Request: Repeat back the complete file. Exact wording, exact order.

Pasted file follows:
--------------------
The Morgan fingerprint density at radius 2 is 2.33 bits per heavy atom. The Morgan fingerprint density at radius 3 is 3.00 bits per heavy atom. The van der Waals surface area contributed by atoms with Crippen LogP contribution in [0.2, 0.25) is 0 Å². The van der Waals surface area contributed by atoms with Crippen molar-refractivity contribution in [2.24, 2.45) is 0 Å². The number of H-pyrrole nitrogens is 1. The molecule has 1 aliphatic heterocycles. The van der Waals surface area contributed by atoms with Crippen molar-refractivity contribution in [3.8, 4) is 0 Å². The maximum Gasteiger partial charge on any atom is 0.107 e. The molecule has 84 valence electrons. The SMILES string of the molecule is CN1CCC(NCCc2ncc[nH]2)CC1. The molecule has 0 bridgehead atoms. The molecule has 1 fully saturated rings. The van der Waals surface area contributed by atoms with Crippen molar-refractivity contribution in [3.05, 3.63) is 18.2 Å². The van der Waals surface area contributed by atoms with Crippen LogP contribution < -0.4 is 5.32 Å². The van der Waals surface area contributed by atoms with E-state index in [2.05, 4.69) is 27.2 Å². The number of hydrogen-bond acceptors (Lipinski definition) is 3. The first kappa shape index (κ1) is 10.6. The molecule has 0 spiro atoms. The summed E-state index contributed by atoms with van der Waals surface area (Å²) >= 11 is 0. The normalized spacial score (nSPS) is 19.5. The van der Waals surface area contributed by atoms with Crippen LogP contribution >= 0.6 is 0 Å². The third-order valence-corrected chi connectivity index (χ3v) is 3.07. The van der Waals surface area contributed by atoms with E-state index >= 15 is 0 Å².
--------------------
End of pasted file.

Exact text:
The Morgan fingerprint density at radius 2 is 2.33 bits per heavy atom. The Morgan fingerprint density at radius 3 is 3.00 bits per heavy atom. The van der Waals surface area contributed by atoms with Crippen LogP contribution in [0.2, 0.25) is 0 Å². The van der Waals surface area contributed by atoms with Crippen molar-refractivity contribution in [2.24, 2.45) is 0 Å². The number of H-pyrrole nitrogens is 1. The molecule has 1 aliphatic heterocycles. The van der Waals surface area contributed by atoms with Crippen molar-refractivity contribution in [3.8, 4) is 0 Å². The maximum Gasteiger partial charge on any atom is 0.107 e. The molecule has 84 valence electrons. The SMILES string of the molecule is CN1CCC(NCCc2ncc[nH]2)CC1. The molecule has 0 bridgehead atoms. The molecule has 1 fully saturated rings. The van der Waals surface area contributed by atoms with Crippen molar-refractivity contribution in [3.05, 3.63) is 18.2 Å². The van der Waals surface area contributed by atoms with Crippen LogP contribution < -0.4 is 5.32 Å². The van der Waals surface area contributed by atoms with E-state index in [2.05, 4.69) is 27.2 Å². The number of hydrogen-bond acceptors (Lipinski definition) is 3. The first kappa shape index (κ1) is 10.6. The molecule has 0 spiro atoms. The summed E-state index contributed by atoms with van der Waals surface area (Å²) >= 11 is 0. The normalized spacial score (nSPS) is 19.5. The van der Waals surface area contributed by atoms with Crippen LogP contribution >= 0.6 is 0 Å². The third-order valence-corrected chi connectivity index (χ3v) is 3.07. The van der Waals surface area contributed by atoms with E-state index >= 15 is 0 Å².